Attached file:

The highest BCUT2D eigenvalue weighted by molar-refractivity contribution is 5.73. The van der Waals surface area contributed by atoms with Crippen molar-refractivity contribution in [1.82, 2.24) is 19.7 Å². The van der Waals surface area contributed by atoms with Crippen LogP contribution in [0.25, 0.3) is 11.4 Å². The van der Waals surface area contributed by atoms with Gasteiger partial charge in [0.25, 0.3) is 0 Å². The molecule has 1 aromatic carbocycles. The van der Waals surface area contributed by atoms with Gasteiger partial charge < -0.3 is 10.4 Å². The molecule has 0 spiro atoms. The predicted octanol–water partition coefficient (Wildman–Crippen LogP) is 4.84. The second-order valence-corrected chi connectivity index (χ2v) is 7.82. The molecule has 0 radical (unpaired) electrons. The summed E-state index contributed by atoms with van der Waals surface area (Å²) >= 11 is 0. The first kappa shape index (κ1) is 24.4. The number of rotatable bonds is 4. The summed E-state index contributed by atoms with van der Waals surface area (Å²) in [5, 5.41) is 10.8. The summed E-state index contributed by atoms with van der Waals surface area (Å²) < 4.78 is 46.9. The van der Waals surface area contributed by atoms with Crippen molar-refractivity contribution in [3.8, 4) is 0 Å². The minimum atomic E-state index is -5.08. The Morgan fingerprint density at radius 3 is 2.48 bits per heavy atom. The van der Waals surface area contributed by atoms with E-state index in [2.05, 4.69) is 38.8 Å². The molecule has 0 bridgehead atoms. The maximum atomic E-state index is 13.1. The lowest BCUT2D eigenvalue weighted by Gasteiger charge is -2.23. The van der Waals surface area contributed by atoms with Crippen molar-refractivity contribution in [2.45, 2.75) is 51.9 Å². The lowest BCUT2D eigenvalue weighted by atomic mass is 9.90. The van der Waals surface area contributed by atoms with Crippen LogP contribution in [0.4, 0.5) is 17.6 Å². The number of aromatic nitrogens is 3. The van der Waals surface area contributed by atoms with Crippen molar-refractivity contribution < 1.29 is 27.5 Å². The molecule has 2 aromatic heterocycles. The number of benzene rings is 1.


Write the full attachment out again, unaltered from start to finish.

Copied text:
The highest BCUT2D eigenvalue weighted by molar-refractivity contribution is 5.73. The van der Waals surface area contributed by atoms with Crippen molar-refractivity contribution in [1.82, 2.24) is 19.7 Å². The van der Waals surface area contributed by atoms with Crippen LogP contribution in [0.25, 0.3) is 11.4 Å². The van der Waals surface area contributed by atoms with Gasteiger partial charge in [0.25, 0.3) is 0 Å². The molecule has 1 aromatic carbocycles. The van der Waals surface area contributed by atoms with Gasteiger partial charge < -0.3 is 10.4 Å². The molecule has 0 spiro atoms. The predicted octanol–water partition coefficient (Wildman–Crippen LogP) is 4.84. The second-order valence-corrected chi connectivity index (χ2v) is 7.82. The molecule has 0 radical (unpaired) electrons. The summed E-state index contributed by atoms with van der Waals surface area (Å²) >= 11 is 0. The first kappa shape index (κ1) is 24.4. The number of rotatable bonds is 4. The summed E-state index contributed by atoms with van der Waals surface area (Å²) in [5, 5.41) is 10.8. The summed E-state index contributed by atoms with van der Waals surface area (Å²) < 4.78 is 46.9. The van der Waals surface area contributed by atoms with Crippen molar-refractivity contribution in [3.8, 4) is 0 Å². The minimum atomic E-state index is -5.08. The Morgan fingerprint density at radius 3 is 2.48 bits per heavy atom. The van der Waals surface area contributed by atoms with E-state index in [2.05, 4.69) is 38.8 Å². The molecule has 0 bridgehead atoms. The maximum atomic E-state index is 13.1. The lowest BCUT2D eigenvalue weighted by Gasteiger charge is -2.23. The van der Waals surface area contributed by atoms with Crippen molar-refractivity contribution in [2.45, 2.75) is 51.9 Å². The lowest BCUT2D eigenvalue weighted by atomic mass is 9.90. The van der Waals surface area contributed by atoms with Crippen LogP contribution in [0.4, 0.5) is 17.6 Å². The number of aromatic nitrogens is 3. The van der Waals surface area contributed by atoms with Crippen molar-refractivity contribution < 1.29 is 27.5 Å². The molecule has 2 aromatic heterocycles. The number of benzene rings is 1.